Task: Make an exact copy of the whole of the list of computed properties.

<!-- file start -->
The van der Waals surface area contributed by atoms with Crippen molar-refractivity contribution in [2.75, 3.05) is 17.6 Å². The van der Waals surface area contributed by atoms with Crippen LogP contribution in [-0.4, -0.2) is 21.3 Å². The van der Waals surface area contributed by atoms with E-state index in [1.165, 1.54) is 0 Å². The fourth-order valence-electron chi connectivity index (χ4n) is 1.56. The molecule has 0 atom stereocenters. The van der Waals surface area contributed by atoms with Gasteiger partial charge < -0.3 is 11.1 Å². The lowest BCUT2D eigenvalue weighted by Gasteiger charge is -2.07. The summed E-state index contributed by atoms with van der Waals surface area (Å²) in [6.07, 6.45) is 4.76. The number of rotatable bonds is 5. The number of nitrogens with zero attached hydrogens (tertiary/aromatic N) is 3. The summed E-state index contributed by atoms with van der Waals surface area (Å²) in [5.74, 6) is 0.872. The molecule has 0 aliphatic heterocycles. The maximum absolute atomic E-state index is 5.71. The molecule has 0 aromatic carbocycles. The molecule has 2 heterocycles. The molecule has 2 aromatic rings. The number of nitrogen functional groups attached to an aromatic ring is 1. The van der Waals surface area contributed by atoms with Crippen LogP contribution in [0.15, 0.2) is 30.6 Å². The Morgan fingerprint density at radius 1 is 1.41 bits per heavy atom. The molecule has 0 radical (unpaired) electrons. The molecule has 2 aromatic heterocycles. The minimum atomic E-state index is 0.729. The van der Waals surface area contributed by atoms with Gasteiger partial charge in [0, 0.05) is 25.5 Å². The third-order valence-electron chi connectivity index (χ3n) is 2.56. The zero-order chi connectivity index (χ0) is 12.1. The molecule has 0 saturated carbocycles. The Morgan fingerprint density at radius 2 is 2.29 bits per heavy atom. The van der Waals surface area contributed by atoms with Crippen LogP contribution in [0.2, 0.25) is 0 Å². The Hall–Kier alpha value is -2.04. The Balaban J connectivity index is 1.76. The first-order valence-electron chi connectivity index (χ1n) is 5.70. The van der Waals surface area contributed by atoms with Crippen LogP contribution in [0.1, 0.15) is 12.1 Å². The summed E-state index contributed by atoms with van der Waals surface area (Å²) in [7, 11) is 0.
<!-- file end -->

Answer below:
The van der Waals surface area contributed by atoms with Crippen molar-refractivity contribution in [2.75, 3.05) is 17.6 Å². The van der Waals surface area contributed by atoms with Crippen LogP contribution in [-0.4, -0.2) is 21.3 Å². The van der Waals surface area contributed by atoms with E-state index in [1.165, 1.54) is 0 Å². The fourth-order valence-electron chi connectivity index (χ4n) is 1.56. The molecule has 0 atom stereocenters. The van der Waals surface area contributed by atoms with Gasteiger partial charge < -0.3 is 11.1 Å². The lowest BCUT2D eigenvalue weighted by Gasteiger charge is -2.07. The summed E-state index contributed by atoms with van der Waals surface area (Å²) in [6.07, 6.45) is 4.76. The number of rotatable bonds is 5. The number of nitrogens with zero attached hydrogens (tertiary/aromatic N) is 3. The summed E-state index contributed by atoms with van der Waals surface area (Å²) in [5.74, 6) is 0.872. The molecule has 0 aliphatic heterocycles. The maximum absolute atomic E-state index is 5.71. The molecule has 0 aromatic carbocycles. The molecule has 2 heterocycles. The molecule has 2 aromatic rings. The number of nitrogen functional groups attached to an aromatic ring is 1. The van der Waals surface area contributed by atoms with Crippen LogP contribution in [0.15, 0.2) is 30.6 Å². The Morgan fingerprint density at radius 1 is 1.41 bits per heavy atom. The molecule has 0 radical (unpaired) electrons. The molecule has 2 aromatic heterocycles. The minimum atomic E-state index is 0.729. The van der Waals surface area contributed by atoms with Gasteiger partial charge in [0, 0.05) is 25.5 Å². The third-order valence-electron chi connectivity index (χ3n) is 2.56. The zero-order chi connectivity index (χ0) is 12.1. The molecule has 0 saturated carbocycles. The Morgan fingerprint density at radius 2 is 2.29 bits per heavy atom. The van der Waals surface area contributed by atoms with Crippen LogP contribution in [0.2, 0.25) is 0 Å². The Hall–Kier alpha value is -2.04. The Balaban J connectivity index is 1.76. The first-order valence-electron chi connectivity index (χ1n) is 5.70. The van der Waals surface area contributed by atoms with Crippen LogP contribution in [0.1, 0.15) is 12.1 Å². The summed E-state index contributed by atoms with van der Waals surface area (Å²) in [7, 11) is 0.